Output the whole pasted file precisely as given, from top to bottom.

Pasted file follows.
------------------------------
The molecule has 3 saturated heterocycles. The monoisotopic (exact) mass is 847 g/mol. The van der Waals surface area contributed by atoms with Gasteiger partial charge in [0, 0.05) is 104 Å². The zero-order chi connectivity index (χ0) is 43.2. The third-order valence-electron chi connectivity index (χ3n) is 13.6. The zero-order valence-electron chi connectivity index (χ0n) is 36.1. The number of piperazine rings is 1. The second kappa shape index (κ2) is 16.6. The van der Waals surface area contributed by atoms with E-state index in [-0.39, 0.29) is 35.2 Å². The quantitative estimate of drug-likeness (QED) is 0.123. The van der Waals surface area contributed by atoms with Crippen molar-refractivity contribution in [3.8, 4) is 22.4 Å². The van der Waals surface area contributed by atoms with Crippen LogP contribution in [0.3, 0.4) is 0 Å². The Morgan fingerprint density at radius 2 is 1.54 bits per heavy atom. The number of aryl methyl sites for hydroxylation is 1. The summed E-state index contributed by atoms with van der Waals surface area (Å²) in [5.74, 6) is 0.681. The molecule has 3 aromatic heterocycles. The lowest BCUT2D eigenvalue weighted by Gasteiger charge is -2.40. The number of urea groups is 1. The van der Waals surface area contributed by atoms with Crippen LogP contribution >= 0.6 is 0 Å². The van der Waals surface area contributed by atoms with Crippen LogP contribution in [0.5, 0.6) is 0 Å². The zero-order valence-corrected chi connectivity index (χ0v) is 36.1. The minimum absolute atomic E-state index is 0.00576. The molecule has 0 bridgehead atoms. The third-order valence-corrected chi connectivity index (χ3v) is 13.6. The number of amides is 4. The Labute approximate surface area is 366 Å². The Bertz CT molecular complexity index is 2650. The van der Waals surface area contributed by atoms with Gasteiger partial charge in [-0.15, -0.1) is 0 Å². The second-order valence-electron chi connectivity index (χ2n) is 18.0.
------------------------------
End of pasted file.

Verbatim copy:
The molecule has 3 saturated heterocycles. The monoisotopic (exact) mass is 847 g/mol. The van der Waals surface area contributed by atoms with Gasteiger partial charge in [0, 0.05) is 104 Å². The zero-order chi connectivity index (χ0) is 43.2. The third-order valence-electron chi connectivity index (χ3n) is 13.6. The zero-order valence-electron chi connectivity index (χ0n) is 36.1. The number of piperazine rings is 1. The second kappa shape index (κ2) is 16.6. The van der Waals surface area contributed by atoms with E-state index in [-0.39, 0.29) is 35.2 Å². The quantitative estimate of drug-likeness (QED) is 0.123. The van der Waals surface area contributed by atoms with Crippen molar-refractivity contribution in [3.8, 4) is 22.4 Å². The van der Waals surface area contributed by atoms with Crippen LogP contribution in [0.3, 0.4) is 0 Å². The Morgan fingerprint density at radius 2 is 1.54 bits per heavy atom. The number of aryl methyl sites for hydroxylation is 1. The summed E-state index contributed by atoms with van der Waals surface area (Å²) in [5.74, 6) is 0.681. The molecule has 3 aromatic heterocycles. The lowest BCUT2D eigenvalue weighted by Gasteiger charge is -2.40. The number of urea groups is 1. The van der Waals surface area contributed by atoms with Crippen LogP contribution >= 0.6 is 0 Å². The van der Waals surface area contributed by atoms with Crippen LogP contribution in [0.5, 0.6) is 0 Å². The zero-order valence-corrected chi connectivity index (χ0v) is 36.1. The minimum absolute atomic E-state index is 0.00576. The molecule has 0 bridgehead atoms. The third-order valence-corrected chi connectivity index (χ3v) is 13.6. The number of amides is 4. The Labute approximate surface area is 366 Å². The Bertz CT molecular complexity index is 2650. The van der Waals surface area contributed by atoms with Gasteiger partial charge in [-0.15, -0.1) is 0 Å². The second-order valence-electron chi connectivity index (χ2n) is 18.0.